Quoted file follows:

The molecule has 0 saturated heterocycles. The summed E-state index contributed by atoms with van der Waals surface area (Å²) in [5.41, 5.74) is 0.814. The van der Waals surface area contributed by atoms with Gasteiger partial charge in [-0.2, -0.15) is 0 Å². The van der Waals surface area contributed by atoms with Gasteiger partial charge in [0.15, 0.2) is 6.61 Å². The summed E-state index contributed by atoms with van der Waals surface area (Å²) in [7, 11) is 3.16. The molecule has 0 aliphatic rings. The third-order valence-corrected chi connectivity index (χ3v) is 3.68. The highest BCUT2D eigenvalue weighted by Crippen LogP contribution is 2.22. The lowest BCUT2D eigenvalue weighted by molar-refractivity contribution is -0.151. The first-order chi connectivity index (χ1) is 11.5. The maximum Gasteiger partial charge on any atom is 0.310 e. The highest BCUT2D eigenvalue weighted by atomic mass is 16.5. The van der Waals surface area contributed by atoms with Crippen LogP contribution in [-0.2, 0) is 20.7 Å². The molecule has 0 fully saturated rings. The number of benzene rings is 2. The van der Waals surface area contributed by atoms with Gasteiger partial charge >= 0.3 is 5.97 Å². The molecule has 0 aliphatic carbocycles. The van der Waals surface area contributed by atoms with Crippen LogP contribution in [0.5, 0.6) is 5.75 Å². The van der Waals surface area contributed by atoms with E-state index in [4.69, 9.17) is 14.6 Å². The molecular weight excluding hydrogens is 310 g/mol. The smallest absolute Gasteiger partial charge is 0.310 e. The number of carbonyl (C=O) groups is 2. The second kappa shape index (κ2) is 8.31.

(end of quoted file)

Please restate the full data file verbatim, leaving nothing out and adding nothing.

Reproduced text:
The molecule has 0 saturated heterocycles. The summed E-state index contributed by atoms with van der Waals surface area (Å²) in [5.41, 5.74) is 0.814. The van der Waals surface area contributed by atoms with Gasteiger partial charge in [-0.2, -0.15) is 0 Å². The van der Waals surface area contributed by atoms with Gasteiger partial charge in [0.15, 0.2) is 6.61 Å². The summed E-state index contributed by atoms with van der Waals surface area (Å²) in [7, 11) is 3.16. The molecule has 0 aliphatic rings. The third-order valence-corrected chi connectivity index (χ3v) is 3.68. The highest BCUT2D eigenvalue weighted by Crippen LogP contribution is 2.22. The lowest BCUT2D eigenvalue weighted by molar-refractivity contribution is -0.151. The first-order chi connectivity index (χ1) is 11.5. The maximum Gasteiger partial charge on any atom is 0.310 e. The highest BCUT2D eigenvalue weighted by atomic mass is 16.5. The van der Waals surface area contributed by atoms with Crippen LogP contribution in [-0.2, 0) is 20.7 Å². The molecule has 0 fully saturated rings. The number of benzene rings is 2. The van der Waals surface area contributed by atoms with Gasteiger partial charge >= 0.3 is 5.97 Å². The molecule has 0 aliphatic carbocycles. The van der Waals surface area contributed by atoms with Crippen LogP contribution in [0.5, 0.6) is 5.75 Å². The van der Waals surface area contributed by atoms with E-state index in [4.69, 9.17) is 14.6 Å². The molecular weight excluding hydrogens is 310 g/mol. The smallest absolute Gasteiger partial charge is 0.310 e. The number of carbonyl (C=O) groups is 2. The second kappa shape index (κ2) is 8.31.